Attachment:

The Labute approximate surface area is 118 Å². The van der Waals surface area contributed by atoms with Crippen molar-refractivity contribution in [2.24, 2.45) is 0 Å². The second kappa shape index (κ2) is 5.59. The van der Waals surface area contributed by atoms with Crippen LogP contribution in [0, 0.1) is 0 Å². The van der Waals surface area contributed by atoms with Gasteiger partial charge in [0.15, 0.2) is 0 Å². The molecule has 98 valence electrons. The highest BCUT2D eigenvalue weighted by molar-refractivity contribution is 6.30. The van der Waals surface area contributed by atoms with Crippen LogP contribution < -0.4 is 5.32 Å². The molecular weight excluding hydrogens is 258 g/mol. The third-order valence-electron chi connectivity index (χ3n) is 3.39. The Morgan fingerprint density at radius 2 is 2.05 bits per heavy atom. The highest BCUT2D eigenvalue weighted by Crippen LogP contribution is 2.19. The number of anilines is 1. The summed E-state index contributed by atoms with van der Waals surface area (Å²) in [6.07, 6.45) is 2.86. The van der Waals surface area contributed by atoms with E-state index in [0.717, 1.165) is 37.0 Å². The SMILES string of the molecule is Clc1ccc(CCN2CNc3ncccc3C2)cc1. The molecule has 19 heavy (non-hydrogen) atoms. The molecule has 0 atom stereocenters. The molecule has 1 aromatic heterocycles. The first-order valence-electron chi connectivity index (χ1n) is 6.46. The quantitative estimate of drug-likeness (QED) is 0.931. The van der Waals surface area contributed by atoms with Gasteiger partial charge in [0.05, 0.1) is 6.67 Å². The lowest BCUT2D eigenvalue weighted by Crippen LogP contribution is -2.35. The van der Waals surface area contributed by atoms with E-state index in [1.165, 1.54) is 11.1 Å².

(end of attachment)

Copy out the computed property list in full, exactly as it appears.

The Labute approximate surface area is 118 Å². The van der Waals surface area contributed by atoms with Crippen molar-refractivity contribution in [2.24, 2.45) is 0 Å². The second kappa shape index (κ2) is 5.59. The van der Waals surface area contributed by atoms with Crippen LogP contribution in [0, 0.1) is 0 Å². The van der Waals surface area contributed by atoms with Gasteiger partial charge in [0.15, 0.2) is 0 Å². The molecule has 98 valence electrons. The highest BCUT2D eigenvalue weighted by molar-refractivity contribution is 6.30. The van der Waals surface area contributed by atoms with Crippen LogP contribution < -0.4 is 5.32 Å². The molecular weight excluding hydrogens is 258 g/mol. The third-order valence-electron chi connectivity index (χ3n) is 3.39. The Morgan fingerprint density at radius 2 is 2.05 bits per heavy atom. The highest BCUT2D eigenvalue weighted by Crippen LogP contribution is 2.19. The number of anilines is 1. The summed E-state index contributed by atoms with van der Waals surface area (Å²) in [6.07, 6.45) is 2.86. The van der Waals surface area contributed by atoms with E-state index in [0.717, 1.165) is 37.0 Å². The SMILES string of the molecule is Clc1ccc(CCN2CNc3ncccc3C2)cc1. The molecule has 19 heavy (non-hydrogen) atoms. The molecule has 0 atom stereocenters. The molecule has 1 aromatic heterocycles. The first-order valence-electron chi connectivity index (χ1n) is 6.46. The quantitative estimate of drug-likeness (QED) is 0.931. The van der Waals surface area contributed by atoms with Gasteiger partial charge in [0.05, 0.1) is 6.67 Å². The lowest BCUT2D eigenvalue weighted by Crippen LogP contribution is -2.35. The van der Waals surface area contributed by atoms with E-state index in [1.165, 1.54) is 11.1 Å².